Presentation on theme: "HOW DO I START?! 1. FOLLOW DIRECTIONS! 2. IDEAS FOR INTRODUCTIONS TO FOLLOW 3. DUE TODAY 4. INDIVIDUAL WORK The Macbeth outline."— Presentation transcript:
HOW DO I START?! 1. FOLLOW DIRECTIONS! 2. IDEAS FOR INTRODUCTIONS TO FOLLOW 3. DUE TODAY 4. INDIVIDUAL WORK The Macbeth outline
Ideas for introductions The simplest introduction includes something about the topic which is relevant but not closely related to the developed discussion in your paper. For instance, if you are writing a paper on Goldilocks, and a main aspect of this character that you are going to discuss is her hair, you probably aren’t going to write about her looks in the introduction. You might, though, include a discussion of what parameters of culture allowed a little girl to wander into the woods alone, particularly if you think her looks indicate something about why she was allowed to wander. The introduction could open in several ways with a focus on: history, background, information on the author, information on the genre of the work, or an important definition. Only information which is relevant to the work and your point should be included.
History You can talk about the history of a work in a character analysis introduction if the work was written in a time period other than present day. Often different time periods carried with them different expectations. If your subject is a female character in a mid-19 th century British novel, the expectations are that she is subservient, quiet, and a rule follower. This is particularly important to know if your character does not meet the social expectations of the day. Or, given the expectations for modern women, it might be just as important if she does.
Background of the novel You can talk about the background of the work if it has an interesting story behind it or if its background is particularly relevant to your character. Alice’s Adventures in Wonderland was written for a little girl, and there are many inside jokes and references to the girl’s friends and family. If Alice is your subject, then this background would be important.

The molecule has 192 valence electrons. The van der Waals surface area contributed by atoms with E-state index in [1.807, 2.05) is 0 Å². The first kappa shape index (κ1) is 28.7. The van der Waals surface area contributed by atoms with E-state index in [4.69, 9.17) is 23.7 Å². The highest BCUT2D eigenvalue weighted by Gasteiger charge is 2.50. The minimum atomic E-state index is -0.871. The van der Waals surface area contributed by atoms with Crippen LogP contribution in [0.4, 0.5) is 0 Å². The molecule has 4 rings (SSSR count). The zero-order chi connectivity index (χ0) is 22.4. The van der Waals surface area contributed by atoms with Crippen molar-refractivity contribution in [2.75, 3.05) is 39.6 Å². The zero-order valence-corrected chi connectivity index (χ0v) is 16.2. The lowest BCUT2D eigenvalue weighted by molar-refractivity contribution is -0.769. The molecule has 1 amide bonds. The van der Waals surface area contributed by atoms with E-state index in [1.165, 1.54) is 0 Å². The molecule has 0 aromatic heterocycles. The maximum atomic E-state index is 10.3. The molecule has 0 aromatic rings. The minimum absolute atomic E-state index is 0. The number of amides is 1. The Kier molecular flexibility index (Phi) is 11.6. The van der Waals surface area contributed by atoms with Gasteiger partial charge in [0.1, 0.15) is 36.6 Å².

Background on the author You can talk about the author if, for example, the work is very biographical. If you are talking about the main character in Sylvia Plath’s The Bell Jar, then you should be talking about the author because the work is very biographical. Another reason to talk about the author is if he/she is well-known for the type of work that you are examining. If you are looking at a satire by Jonathan Swift, it could be important to discuss the types of satire he used. William Shakespeare is known for his tragedies, comedies and histories (plays) as well as his poetry, writing for his patron King James. Incorporate what you know about Shakespeare in an introduction to one of his works as you lead up to the thesis, which is the last sentence of the first paragraph.
Genre (category of literature) Information on the genre of the work is important if it is an early example, such as Frankenstein and science fiction, or one of the Arthur Conan Doyle detective Sherlock Holmes’ pieces and the mystery genre. Even though you are talking about a character, genre can make a difference in expectations of the characters. If you are writing about a child in a fairy tale, there is the expectation that life is about to go horribly wrong, but will be righted by the end of the story.
Thesis frames your essay The final sentence of the first paragraph is the thesis sentence. This is where you tell your reader what you are going to be discussing throughout the paper. Everything that follows in the body paragraphs should connect to thesis. Every paragraph needs a topic sentence that develops thesis elements in order as presented in the thesis.